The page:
The NM supports Hong Kong in establishing a new industry pattern of “South-North dual engine (finance-innovation and technology)” and accelerates the development of Hong Kong into an international innovation and technology (I&T) centre, thereby promoting the development of new industrialisation and facilitating cooperation and synergy with our sister cities in the Greater Bay Area. As announced in the Budget Speech last year, a dedicated fund of $100 billion has been set aside to expedite the implementation of land, housing and transport infrastructure works within the NM. The Development Bureau is pressing ahead with the establishment of the Northern Metropolis Co-ordination Office, and will formulate an action agenda and implementation plan of the NM within this year. The Office for Attracting Strategic Enterprises is also proactively reaching out to attract strategic enterprises to tie in with the industrial pattern in the NM. The Government will shortly commence consultation on the development proposals and land use planning of San Tan Technopole, a flagship project in the region, with a view to commencing site formation works for the first batch of I&T sites in 2024. In addition, it is expected that the NM will provide more than 500 000 new flats and more quality living space for members of the public. All in all, the NM development will play a very important strategic role in the overall economic and social development of Hong Kong.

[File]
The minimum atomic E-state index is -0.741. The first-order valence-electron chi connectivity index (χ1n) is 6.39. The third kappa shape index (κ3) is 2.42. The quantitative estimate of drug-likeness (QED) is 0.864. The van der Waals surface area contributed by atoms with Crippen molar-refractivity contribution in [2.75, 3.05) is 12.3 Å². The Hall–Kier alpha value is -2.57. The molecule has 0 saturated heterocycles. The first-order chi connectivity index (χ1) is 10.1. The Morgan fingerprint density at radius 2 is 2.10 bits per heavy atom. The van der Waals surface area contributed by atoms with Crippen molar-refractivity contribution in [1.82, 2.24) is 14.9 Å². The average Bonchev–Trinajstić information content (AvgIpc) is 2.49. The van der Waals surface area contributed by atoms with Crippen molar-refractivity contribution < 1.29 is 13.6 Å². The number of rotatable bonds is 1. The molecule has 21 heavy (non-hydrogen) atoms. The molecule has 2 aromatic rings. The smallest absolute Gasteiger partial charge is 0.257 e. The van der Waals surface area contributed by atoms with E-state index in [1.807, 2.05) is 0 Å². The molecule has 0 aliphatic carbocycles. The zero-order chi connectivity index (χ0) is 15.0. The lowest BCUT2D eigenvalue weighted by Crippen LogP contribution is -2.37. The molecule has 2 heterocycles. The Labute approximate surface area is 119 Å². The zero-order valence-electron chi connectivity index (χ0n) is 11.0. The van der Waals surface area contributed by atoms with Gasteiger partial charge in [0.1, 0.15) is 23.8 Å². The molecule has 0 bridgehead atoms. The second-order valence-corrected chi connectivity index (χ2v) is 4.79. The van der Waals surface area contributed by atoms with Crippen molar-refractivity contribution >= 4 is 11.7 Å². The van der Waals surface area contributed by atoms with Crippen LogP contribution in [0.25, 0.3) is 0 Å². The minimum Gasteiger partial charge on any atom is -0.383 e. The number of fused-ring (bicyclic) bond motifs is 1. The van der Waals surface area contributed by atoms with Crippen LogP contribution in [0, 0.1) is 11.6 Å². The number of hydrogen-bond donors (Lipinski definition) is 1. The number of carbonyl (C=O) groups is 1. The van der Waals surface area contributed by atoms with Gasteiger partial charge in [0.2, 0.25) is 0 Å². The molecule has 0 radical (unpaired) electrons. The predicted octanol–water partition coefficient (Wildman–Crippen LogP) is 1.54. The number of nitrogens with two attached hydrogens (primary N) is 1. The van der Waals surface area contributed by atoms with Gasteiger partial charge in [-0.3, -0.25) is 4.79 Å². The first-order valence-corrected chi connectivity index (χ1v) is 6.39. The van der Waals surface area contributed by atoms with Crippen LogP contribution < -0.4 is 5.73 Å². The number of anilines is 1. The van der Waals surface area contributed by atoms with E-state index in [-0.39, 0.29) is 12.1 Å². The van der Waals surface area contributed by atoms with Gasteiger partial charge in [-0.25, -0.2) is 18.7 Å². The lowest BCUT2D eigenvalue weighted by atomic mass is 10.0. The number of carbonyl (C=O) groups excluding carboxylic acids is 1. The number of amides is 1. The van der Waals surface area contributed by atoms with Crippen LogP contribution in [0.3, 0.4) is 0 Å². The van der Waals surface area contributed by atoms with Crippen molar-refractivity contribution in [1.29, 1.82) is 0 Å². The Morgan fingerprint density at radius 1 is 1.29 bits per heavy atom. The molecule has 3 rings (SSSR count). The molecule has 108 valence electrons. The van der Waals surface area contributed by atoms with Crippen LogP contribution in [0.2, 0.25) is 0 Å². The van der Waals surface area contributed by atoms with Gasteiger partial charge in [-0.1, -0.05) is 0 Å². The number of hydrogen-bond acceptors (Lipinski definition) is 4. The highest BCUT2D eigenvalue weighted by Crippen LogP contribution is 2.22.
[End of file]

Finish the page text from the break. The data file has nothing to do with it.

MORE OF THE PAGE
There are three key positions for the KYCAI reclamation project: first, it will become a major source of residential land supply, providing about 200 000 residential flats to accommodate a population of 500 000 to 550 000; second, it will be developed into a third Core Business District in Hong Kong, providing a total of about 5 million square metres of commercial floor area; third, it will connect Hong Kong Island, Lantau Island, the Hong Kong International Airport, the Hong Kong-Zhuhai-Macao Bridge Port and the New Territories West, and further link to the future railway to Qianhai, Shenzhen. The railway would provide members of the public with a more convenient and accessible transport network, which facilitates their commuting as well as economic activities. Upon full development of the KYCAI, the associated economic activities are anticipated to bring around HK$200 billion of value added to Hong Kong annually, amounting to about 7% of our gross domestic product.